The curtain was pulled back when the "PR Agency of the Year" (Holmes Report) was revealed to have been hired by Facebook to conduct a "whisper" smear campaign against Google. Facebook wanted everyone from reporters to bloggers to comment that Google's ring of fire Social Circle was as evil and untrustworthy as Saddam. Facebook, of course, would never do anything sneaky and underhanded with all the personal data they've been collecting. Somehow Facebook figured that upstanding Burson-Marsteller -- paragon of truth, justice and the American way -- would have no problem laying aside its gleaming white armor and pulling out rusty switchblades for some good, old-fashioned black ops PR work: leaking negative stories to the press. And Facebook was right! Burson stooped to the occasion and sent two skulky bust-out journalists, who traded in their copies of Turabian for lowly flack hats, to do the dirty deeds. The whole Nixonian affair came to light when a blogger, who Burson's agents of nay-saying were trying to manipulate, published all the incriminating emails.
If you believe what companies say about themselves, all this public nastiness might be a big surprise. A thorough examination of the Burson-Marsteller Web site yields an impressive list of services based on its proprietary "evidence based communications," but nary a word on "whisper campaigns." These are clearly part of its roster of secret services -- available, presumably, with the right password or handshake, which opens the door to a speakeasy of intoxicatingly evil offerings. Facebook knew the handshake -- why wouldn't it -- Burson has a Facebook page! But what's really revealing about these two companies is not what they did before the fact, but what happened after they were caught.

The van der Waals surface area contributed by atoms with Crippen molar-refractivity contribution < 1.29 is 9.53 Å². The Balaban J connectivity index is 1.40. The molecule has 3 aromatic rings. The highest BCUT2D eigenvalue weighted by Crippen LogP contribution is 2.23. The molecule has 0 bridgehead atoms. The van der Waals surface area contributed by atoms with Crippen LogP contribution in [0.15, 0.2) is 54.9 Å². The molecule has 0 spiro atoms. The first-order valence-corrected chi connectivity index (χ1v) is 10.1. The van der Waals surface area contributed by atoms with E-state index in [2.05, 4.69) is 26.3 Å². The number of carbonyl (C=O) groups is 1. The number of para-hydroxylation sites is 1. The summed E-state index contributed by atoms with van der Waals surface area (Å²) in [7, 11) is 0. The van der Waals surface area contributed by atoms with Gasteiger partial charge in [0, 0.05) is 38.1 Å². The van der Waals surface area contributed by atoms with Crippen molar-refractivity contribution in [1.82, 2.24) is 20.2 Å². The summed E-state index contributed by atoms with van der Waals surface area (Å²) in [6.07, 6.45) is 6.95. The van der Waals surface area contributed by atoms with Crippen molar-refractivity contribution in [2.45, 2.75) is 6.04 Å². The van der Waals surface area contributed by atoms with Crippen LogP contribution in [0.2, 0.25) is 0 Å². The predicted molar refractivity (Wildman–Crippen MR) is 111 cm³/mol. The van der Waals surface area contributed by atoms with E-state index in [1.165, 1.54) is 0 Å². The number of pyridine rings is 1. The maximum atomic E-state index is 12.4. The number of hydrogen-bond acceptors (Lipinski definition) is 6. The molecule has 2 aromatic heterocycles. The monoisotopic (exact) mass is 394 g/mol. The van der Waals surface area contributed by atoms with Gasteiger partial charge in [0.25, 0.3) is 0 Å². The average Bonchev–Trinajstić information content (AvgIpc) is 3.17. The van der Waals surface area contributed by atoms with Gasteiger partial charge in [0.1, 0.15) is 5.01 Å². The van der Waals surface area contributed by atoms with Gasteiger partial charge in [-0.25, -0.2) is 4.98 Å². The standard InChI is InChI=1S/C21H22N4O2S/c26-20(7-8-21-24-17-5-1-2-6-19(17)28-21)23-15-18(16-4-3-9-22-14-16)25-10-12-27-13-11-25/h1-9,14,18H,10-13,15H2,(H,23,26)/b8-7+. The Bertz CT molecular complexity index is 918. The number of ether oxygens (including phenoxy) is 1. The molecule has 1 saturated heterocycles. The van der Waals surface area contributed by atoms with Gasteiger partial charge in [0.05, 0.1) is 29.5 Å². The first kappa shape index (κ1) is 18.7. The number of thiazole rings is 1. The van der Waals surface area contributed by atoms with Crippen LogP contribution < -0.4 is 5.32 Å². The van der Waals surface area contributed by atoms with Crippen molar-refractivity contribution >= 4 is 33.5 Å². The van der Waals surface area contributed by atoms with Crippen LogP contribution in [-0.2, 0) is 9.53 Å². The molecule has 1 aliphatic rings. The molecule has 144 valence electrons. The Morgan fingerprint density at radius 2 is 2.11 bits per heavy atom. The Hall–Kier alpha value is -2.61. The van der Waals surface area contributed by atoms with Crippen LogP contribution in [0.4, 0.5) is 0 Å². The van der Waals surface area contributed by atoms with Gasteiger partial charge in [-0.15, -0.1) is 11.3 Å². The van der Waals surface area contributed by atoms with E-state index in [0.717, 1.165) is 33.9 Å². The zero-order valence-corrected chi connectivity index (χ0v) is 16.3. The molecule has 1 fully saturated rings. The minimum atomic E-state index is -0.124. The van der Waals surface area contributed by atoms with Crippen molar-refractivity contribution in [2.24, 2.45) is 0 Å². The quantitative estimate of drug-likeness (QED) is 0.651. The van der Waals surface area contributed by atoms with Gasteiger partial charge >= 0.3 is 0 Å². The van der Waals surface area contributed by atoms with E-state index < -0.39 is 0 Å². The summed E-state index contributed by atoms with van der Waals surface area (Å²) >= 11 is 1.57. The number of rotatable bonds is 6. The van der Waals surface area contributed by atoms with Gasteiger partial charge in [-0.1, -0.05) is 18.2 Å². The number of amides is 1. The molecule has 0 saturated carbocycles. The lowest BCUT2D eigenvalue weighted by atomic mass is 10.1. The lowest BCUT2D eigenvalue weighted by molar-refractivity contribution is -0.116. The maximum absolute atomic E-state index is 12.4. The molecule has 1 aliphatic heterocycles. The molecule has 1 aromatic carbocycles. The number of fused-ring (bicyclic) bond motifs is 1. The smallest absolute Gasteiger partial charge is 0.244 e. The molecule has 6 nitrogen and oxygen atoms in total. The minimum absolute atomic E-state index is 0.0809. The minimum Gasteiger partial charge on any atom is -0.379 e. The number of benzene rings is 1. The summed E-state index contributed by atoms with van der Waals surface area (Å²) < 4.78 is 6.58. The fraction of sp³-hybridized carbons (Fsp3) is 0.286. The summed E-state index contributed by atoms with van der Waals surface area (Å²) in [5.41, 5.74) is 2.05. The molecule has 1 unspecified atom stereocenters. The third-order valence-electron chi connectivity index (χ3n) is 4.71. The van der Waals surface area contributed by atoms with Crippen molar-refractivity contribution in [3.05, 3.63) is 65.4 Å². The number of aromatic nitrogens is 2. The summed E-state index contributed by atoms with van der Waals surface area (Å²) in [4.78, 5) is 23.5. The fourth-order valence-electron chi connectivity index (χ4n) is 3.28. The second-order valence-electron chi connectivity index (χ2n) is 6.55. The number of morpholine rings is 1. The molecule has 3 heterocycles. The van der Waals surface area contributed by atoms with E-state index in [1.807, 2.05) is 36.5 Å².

Both Burson and Facebook pointed at each other for leading the charge into the dark side. It was Burson, however, which compounded the problem by attempting to cover up its deeds by removing posts critical of its campaign. Its own Burson Blog has no reference to the incident, just self-congratulatory photos of arrogantly smug new hires. There is a terse statement that addresses and dismisses the issue as a mistake, claiming that it'll turn down black bag assignments in the future. Really? What 15-year-old intern developed this "we were just following orders" mea culpa? Burson is missing an opportunity here: instead of running from the publicity, it should embrace it and launch its line of Secret Services.
PR and marketing firms have provided ungentlemanly services for years -- just look at any agency that's done political work and you'll find hard drives loaded with the kind of data most people would like to keep buried. Burson, with its global reach and invasive tentacles groping through the media's intestines at every level, is in a wonderful position to utilize power and connections for the good of bad. Instead of pointing the finger of blame at Facebook, it should have embraced the plan -- the only actual failure was in the execution!
Imagine the kind of business Burson could attract for black ops work. There's no shortage of companies that would find marketing much easier if their competition was suddenly rendered a market pariah. One company's trouble can make another company's quarter. My advice to the geniuses at Burson: there's no such thing as being a little pregnant; you've already crossed the line and doffed the Black Hat -- wear it with pride.